Increases in Company Insolvencies ‘Inevitable’ Warn Experts following Brexit

UK Business guide to invoice financingIn a follow-up to our article about the potential impact of Brexit on SMEs and the insolvency regime, this week we’re digging a little deeper into what the experts warn will be ‘ an inevitable increase in company insolvencies’.

The driver behind this grave prediction is the expected fall in the discretionary spend of consumers as purchasing decisions become increasingly cautious. Those businesses that rely on this spend, predominantly in the retail, travel and house building sectors, could suffer financial difficulties before the end of this year. The result will be an ‘inevitable increase’ in the number of businesses experiencing a period of financial distress, leading to company insolvency and ultimately administration.

Currently, there is still much uncertainty about the timing and the terms of the UK’s exit from the EU. It is also unknown what the UK’s future trading relationships with the wider world will be. Until these issues are resolved, consumers are likely to delay significant purchases and businesses will defer major investment decisions. The result will be a downturn which could mean more companies feel the strain.

Smaller businesses are most at risk

Arguments will remain about whether the decision to leave the EU will be beneficial or detrimental for the UK over the coming months and even years. In the meantime, this uncertainty will not be advantageous for some of the UK’s smaller businesses.

While we wait to see how economic factors like jobs and interest rates will be affected by our decision to leave, there is likely to be a tightening of budgets. This drop-off in consumer spend will be most keenly felt by smaller businesses, which lack the reserves and cash-flow to absorb a fall in sales.

Another factor that could leave smaller businesses exposed is the availability of company rescue packages available. While there are a number of options available to small, viable businesses, such as restructuring and company voluntary arrangements (CVAs), typically rescue packages are more common among the bigger brands.

What approach will at-risk businesses take?

Although there is no sign of consumer confidence and spending dropping off as yet, there are a number of anecdotal reports of major purchases being put on hold. This is the case for consumers and businesses alike.

If there is a fall in spending, the experts predict the first true effects are likely to be felt in the final quarter of this year. Businesses that find themselves under increased financial pressure are expected to take a similar approach to those that rode out the financial crash in 2008.  Rather than making mass redundancies – the hallmark of the recession in the early 1990s – businesses can choose to reduce staff overtime, apply freezes on recruitment, move some existing staff onto part-time contracts and even negotiate salary reductions.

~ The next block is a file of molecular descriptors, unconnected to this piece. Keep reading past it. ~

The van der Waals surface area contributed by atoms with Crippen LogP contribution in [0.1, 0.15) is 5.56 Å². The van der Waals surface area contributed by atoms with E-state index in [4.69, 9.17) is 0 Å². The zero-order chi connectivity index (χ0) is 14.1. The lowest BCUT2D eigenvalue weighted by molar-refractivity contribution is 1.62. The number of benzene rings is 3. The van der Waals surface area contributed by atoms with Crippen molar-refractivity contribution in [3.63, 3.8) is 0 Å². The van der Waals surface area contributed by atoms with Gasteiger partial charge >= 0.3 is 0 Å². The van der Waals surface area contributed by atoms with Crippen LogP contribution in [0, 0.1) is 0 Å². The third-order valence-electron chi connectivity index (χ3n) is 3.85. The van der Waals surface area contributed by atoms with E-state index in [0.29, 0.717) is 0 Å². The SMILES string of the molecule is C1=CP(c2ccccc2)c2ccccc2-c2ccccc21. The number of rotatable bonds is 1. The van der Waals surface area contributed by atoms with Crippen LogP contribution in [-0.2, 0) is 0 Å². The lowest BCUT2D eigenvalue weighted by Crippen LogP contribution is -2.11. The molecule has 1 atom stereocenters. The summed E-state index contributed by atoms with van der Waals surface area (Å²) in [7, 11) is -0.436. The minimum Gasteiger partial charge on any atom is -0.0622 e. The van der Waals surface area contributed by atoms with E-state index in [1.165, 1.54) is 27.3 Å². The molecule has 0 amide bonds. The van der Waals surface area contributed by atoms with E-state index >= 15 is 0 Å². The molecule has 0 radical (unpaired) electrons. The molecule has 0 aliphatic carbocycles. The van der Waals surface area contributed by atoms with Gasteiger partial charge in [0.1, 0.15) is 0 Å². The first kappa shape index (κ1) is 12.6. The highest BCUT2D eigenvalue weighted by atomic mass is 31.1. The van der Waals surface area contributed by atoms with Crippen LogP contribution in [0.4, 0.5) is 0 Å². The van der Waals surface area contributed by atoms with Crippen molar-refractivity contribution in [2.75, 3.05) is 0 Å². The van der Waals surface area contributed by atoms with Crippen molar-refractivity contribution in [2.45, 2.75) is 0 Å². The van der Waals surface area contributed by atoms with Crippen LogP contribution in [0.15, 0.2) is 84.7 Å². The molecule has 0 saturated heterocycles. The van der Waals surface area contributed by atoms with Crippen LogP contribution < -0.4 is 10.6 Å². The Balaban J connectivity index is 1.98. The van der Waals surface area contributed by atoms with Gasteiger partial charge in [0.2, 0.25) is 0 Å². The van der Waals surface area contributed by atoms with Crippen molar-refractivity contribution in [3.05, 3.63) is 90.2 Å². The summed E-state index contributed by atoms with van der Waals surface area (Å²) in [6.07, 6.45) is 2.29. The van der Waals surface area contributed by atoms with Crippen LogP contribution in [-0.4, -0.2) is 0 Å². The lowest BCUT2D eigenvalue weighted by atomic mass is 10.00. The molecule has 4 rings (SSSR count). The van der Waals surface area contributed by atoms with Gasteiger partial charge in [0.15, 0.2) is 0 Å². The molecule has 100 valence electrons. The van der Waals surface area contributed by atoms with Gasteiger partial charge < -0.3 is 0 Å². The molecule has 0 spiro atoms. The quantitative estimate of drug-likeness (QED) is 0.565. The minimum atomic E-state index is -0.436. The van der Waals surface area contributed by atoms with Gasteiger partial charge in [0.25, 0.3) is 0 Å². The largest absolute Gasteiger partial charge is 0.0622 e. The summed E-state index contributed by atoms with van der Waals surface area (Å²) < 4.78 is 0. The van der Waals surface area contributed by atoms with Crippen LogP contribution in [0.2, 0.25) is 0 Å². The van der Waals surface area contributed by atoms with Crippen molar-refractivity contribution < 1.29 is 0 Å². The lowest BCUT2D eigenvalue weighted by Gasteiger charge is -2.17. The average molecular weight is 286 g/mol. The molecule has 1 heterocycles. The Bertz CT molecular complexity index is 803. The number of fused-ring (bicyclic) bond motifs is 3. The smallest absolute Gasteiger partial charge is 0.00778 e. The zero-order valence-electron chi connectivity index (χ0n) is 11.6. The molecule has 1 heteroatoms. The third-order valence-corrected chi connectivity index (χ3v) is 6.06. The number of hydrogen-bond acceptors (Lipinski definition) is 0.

The role of the Bank of England

So far the Bank of England has done a good job reassuring UK businesses and the public at large, but it still has a difficult path to tread. Creating the right conditions for business growth in the political and economic climate will certainly be a challenge.

Currently, there are concerns that the weak pound will increase the cost of imports, which in turn could lead to a rise in inflation and reduce consumer spending. Typically, an interest rate rise would be used to quell any inflationary rises. However, many businesses would be against such a rise as it would increase a business’s costs. One thing’s for sure, with interest rates set at just 0.5 percent, the Bank of England’s hands are clearly tied in respect to any reduction in interest rates as rates can only be cut so far.

How can we help?

The key to making it through the lean times is to act as soon as you identify cash-flow problems. There are a number of potential solutions available, such as alternative finance and business recovery options, which can help viable businesses continue to trade. To discuss your circumstances with a member of our team, please call 08000 746 757, or use the live support feature on our website.

Recent News
Schedule a callback
Unfortunately, we are unavailable at the moment, but we can schedule a callback